Like any major defense procurement, the space sensor layer will have to be approved by the White House and get support from Congress. The 2019 National Defense Authorization Act adds $140 million to the Missile Defense Agency's budget for the development hypersonic defense capabilities.

In the absence of a capable hypersonic defense, the U.S. military in a future war would be vulnerable to China's long-range tactical hypersonic weapons. "The Chinese have been thoughtful in their missile development," said Griffin. "They have focused on tactical precision guided systems that could be really influential in a conventional fight," he said. "The Chinese would hold our forward-deployed assets at risk. And that's something to which we have to respond."

Lt. Gen. Samuel Greaves, director of the Missile Defense Agency

Missile Defense Agency Director Lt. Gen. Samuel Greaves said the United States cannot continue to delay the development of space based sensors. Major defense contractors already are working on design concepts for a space sensor layer. MDA has awarded million-dollar study contracts to several firms — Lockheed Martin, Raytheon, Northrop Grumman, General Atomics, Maxar, Draper Labs, Leidos and Boeing — to work on concepts. Contractors are scheduled to brief MDA later this month.

Sarah Reeves, vice president of missile defense programs at Lockheed Martin Space, said the company has invested $100 million in corporate R&D in technologies that would advance hypersonic defense. "We are working with traditional and nontraditional contractors," she said. "We're in discussions about ideal orbits and different solutions."

Kenneth Todorov, Northrop Grumman vice president of missile defense solutions, told SpaceNews that the company is looking to become a "dominant player" in the missile defense business. Northrop Grumman made a strategic decision last year to acquire space powerhouse Orbital ATK in anticipation of these increased requirements for space-based systems, said Todorov. "The future of missile defense, especially in acquisition, tracking and assessment of threats resides in space," said Todorov, who is a former deputy director of the Missile Defense Agency. "Ground systems are still relevant, but in the future the space layer is an imperative."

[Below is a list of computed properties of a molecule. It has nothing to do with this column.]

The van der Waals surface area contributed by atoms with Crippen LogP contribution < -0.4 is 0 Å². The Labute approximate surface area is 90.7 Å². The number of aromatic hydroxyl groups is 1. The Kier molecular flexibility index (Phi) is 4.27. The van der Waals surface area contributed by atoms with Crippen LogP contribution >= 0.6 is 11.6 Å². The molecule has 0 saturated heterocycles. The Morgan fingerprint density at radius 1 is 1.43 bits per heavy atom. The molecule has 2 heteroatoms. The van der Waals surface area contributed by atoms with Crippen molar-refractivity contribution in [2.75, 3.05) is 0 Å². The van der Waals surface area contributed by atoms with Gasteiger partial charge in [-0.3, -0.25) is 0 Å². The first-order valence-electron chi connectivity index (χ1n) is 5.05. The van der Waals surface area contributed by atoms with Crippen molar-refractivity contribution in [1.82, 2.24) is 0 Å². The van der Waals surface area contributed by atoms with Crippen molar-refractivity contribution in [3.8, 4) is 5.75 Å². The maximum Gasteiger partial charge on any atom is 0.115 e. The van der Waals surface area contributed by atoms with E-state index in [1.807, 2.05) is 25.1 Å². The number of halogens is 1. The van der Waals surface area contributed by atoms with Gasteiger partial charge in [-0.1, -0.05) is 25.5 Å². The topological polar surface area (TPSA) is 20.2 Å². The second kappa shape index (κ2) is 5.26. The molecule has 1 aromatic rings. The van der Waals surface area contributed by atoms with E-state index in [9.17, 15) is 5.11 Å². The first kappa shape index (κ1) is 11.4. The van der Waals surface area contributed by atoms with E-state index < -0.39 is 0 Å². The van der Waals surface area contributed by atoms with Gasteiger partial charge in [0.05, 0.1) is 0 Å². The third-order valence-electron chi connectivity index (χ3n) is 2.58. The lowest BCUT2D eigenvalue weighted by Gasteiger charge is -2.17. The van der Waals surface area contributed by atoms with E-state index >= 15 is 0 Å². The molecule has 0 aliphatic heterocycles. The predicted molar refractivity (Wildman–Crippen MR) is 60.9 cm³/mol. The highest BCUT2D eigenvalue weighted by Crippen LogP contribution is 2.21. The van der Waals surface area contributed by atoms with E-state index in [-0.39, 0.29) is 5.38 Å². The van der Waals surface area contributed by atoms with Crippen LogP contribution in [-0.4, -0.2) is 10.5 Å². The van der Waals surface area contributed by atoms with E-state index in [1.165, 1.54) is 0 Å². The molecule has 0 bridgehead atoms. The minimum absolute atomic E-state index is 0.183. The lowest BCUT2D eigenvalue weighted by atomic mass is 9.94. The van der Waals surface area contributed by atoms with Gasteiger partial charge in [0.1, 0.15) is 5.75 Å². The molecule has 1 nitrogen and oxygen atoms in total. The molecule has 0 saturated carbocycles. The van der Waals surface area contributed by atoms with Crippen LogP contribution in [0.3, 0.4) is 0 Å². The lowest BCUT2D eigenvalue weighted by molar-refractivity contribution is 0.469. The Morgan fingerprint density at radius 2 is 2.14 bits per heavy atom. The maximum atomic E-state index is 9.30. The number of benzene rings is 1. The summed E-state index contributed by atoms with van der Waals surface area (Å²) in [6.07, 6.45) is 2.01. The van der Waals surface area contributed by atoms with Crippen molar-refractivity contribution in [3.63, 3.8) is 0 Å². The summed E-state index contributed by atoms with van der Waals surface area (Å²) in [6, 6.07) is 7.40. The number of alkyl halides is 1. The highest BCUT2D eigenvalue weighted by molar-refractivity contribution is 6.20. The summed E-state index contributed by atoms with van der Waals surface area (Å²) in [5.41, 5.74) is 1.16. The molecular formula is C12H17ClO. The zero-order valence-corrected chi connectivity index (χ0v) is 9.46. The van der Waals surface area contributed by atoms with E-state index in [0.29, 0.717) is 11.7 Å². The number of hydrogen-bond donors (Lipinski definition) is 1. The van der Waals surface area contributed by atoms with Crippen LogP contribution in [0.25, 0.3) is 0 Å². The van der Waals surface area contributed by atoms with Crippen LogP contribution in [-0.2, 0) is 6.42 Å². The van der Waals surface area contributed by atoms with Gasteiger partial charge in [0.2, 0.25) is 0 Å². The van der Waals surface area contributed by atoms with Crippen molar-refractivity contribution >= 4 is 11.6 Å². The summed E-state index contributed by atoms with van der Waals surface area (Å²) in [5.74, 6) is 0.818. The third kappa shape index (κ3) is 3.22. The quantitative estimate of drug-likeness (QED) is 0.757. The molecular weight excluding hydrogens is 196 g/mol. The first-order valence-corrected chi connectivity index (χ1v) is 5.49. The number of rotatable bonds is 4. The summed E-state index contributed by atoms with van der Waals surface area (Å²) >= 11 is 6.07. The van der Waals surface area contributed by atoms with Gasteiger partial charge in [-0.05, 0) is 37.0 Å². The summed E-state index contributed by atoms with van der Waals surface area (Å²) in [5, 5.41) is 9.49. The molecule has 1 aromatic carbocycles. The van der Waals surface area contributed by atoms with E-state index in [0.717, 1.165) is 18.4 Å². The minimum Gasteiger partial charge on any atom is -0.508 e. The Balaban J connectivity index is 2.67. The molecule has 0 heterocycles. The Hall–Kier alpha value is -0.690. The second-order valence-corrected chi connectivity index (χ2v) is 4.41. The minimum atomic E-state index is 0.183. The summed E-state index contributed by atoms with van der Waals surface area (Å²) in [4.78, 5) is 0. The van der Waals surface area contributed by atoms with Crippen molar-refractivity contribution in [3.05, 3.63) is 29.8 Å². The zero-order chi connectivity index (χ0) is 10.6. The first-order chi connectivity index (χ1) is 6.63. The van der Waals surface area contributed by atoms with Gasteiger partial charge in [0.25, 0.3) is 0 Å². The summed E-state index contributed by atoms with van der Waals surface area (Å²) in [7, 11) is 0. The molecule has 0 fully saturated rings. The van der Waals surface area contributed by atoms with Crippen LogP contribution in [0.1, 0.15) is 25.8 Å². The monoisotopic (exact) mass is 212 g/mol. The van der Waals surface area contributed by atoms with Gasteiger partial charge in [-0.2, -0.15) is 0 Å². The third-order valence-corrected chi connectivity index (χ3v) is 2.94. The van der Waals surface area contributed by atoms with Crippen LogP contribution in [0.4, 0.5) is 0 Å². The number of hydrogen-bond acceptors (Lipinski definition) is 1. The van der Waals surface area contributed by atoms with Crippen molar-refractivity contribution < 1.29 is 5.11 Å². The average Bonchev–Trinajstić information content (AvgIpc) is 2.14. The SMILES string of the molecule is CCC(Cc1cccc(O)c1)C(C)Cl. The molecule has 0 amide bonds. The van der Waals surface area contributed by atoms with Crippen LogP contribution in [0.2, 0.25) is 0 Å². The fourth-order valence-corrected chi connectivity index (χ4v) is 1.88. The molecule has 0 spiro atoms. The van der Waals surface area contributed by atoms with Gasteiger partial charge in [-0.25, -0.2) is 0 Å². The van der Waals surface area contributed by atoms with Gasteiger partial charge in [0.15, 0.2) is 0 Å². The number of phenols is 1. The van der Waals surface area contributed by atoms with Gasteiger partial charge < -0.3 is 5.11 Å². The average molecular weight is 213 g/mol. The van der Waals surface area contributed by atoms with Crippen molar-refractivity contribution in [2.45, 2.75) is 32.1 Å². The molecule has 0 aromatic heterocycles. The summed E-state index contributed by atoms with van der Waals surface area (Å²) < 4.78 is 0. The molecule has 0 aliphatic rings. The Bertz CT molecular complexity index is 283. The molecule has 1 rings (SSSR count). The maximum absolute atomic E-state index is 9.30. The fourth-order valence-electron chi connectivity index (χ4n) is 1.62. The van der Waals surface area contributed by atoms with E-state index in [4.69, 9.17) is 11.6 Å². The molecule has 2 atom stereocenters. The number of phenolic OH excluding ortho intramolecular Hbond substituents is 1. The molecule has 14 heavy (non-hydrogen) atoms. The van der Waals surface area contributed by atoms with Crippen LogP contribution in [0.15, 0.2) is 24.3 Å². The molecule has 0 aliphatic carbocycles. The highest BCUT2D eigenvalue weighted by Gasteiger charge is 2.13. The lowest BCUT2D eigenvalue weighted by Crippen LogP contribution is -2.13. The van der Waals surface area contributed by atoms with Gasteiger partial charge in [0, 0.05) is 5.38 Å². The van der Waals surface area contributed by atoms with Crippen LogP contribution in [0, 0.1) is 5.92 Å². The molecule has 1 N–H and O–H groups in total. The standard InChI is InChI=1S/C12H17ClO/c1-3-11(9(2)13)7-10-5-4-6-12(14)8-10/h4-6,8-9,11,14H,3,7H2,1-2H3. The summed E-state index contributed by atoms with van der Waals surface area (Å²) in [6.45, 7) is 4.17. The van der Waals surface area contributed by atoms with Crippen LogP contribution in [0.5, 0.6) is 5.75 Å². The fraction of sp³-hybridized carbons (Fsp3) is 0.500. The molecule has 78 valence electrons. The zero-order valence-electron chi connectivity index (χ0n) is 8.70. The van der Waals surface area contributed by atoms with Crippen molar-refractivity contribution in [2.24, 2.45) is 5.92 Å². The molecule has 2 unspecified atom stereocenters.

There was a lot of chatter at the SMD Symposium about the possibility that the Trump administration might want to deploy interceptor missiles in space to shoot down enemy weapons. Congress has asked the Missile Defense Agency to study it further.

Griffin said space-based interceptors have been talked about for decades but they would not be effective against hypersonic threats. Space interceptors could go after ballistic missiles, he said, "but cannot reasonably go after a hypersonic threat." The hypersonic vehicles the U.S. worries about fly at lower altitudes within the atmosphere. "So your space interceptor would have to be itself a reentry vehicle, and survive reentry to strike the hypersonic target."

Kinetic or laser weapons deployed on ships, drones or ground vehicles would be used to shoot down hypersonic vehicles. The United States would want to have an array of options to take down an incoming weapon in different phases of flight.

This story was provided by SpaceNews, dedicated to covering all aspects of the space industry.

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Sandra Erwin
SpaceNews Senior Staff Writer

Sandra Erwin covers the military and national security beat as a Senior Staff Writer at SpaceNews. Sandra, based in Arlington, Virginia, specializes in Defense Department and Intelligence Community space programs, policy, budgets, technology and the industry that supports this sector. She joined SpaceNews in October 2017. Before coming to SpaceNews, Erwin covered the U.S. military, the Pentagon, Congress and the defense industry for over two decades as editor of the National Defense Industrial Association's National Defense Magazine and Pentagon correspondent for Real Clear Defense.